Feeling grateful and counting your blessings are important. Learn about the benefits of fostering gratitude in children and how it can change your outlook on life.
Life can be rough, and not even in a major catastrophic way. Some months I don’t meet my goals, or money was extra tight, or I came down with the stomach flu.
It’s easy to mope and feel down, even comparing myself to others who seem to have it so easy. But then I remember to practice a great trick: gratitude.
Benefits of fostering gratitude in children
Because no doubt bad things have happened to me. And when they do, I try to focus not on what goes wrong, but with everything else that goes right.
And it turns out gratitude offers many benefits, especially in everyday life.
Gratitude reminds you that goodness exists in this world.
When terrible things happen, it’s so easy to feel like most of the world is just as bad. Or that there’s not enough good to balance the negativity in your life.
With gratitude, you remember that dwelling on bad things magnifies them. Relish little things like drinking a warm cup of tea. Remember the larger blessings you may have overlooked. This forces you to see that the good in your life usually outnumbers the bad.
You’re less likely to judge yourself or others.
Imagine feeling like you can never get ahead. You focus so much on what you don’t have that you compare yourself to others: “I wish I had money to buy even half the clothes she buys,” for instance.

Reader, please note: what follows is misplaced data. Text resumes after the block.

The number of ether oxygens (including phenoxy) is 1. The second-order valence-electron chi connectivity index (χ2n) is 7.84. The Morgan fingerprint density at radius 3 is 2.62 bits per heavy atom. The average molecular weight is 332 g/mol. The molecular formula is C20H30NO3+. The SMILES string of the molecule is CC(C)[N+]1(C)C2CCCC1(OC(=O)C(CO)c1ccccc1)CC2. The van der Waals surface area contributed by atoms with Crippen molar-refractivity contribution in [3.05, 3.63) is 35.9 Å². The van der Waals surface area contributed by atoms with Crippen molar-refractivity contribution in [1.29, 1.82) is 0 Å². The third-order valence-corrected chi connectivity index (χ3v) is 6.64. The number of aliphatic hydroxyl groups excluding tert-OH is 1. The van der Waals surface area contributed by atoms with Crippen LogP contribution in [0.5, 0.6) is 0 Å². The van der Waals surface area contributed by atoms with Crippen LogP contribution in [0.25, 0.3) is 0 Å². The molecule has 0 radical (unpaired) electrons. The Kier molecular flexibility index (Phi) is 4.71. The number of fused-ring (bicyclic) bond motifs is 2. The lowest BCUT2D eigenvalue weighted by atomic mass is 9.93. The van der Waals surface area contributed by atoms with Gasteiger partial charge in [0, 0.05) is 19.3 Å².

But with gratitude, you remember how many good things you have going for you. Or that another person’s success isn’t a measure against your supposed failures. And that everyone has both good and bad things happening in their lives, even if it’s not plain to see.
Practicing gratitude gives your children something to model after.
I’ve long been a fan of being our kids’ role models. How can we emphasize to our children the importance of being thankful when we ourselves don’t do it?
Gratitude rubs off on your kids. You’ll notice they’ll say phrases like, “I’m so glad we have these crayons to color with.”
And watch how you complain about first-world problems. Sure, it’s fine to vent, but follow it up with something you’re grateful for: “Darn, the hot water is off today! Oh well, at least we have water coming in at all with the cold water.”
Gratitude offers a positive outlook on life.
Being aware of your blessings, you feel positive about your life, even when times are tough. When bad days happen, you’ll remember the amazing things that have turned out all right.
Explaining gratitude to a child
Just today, my five-year-old and I both came down with the stomach flu. We were both up at 1am and miserable the entire day. We missed watching my nephew’s high school musical of Les Miserables (my fave!). And my toddler twins weren’t used to seeing their mom so down and out.
Let’s just say the day was challenging. But with gratitude, I’m reminded that this is a small blip in what’s otherwise an awesome life I have. No one is immune to bad days. When they happen, gratitude reminds you that they’re rather small in the bigger picture.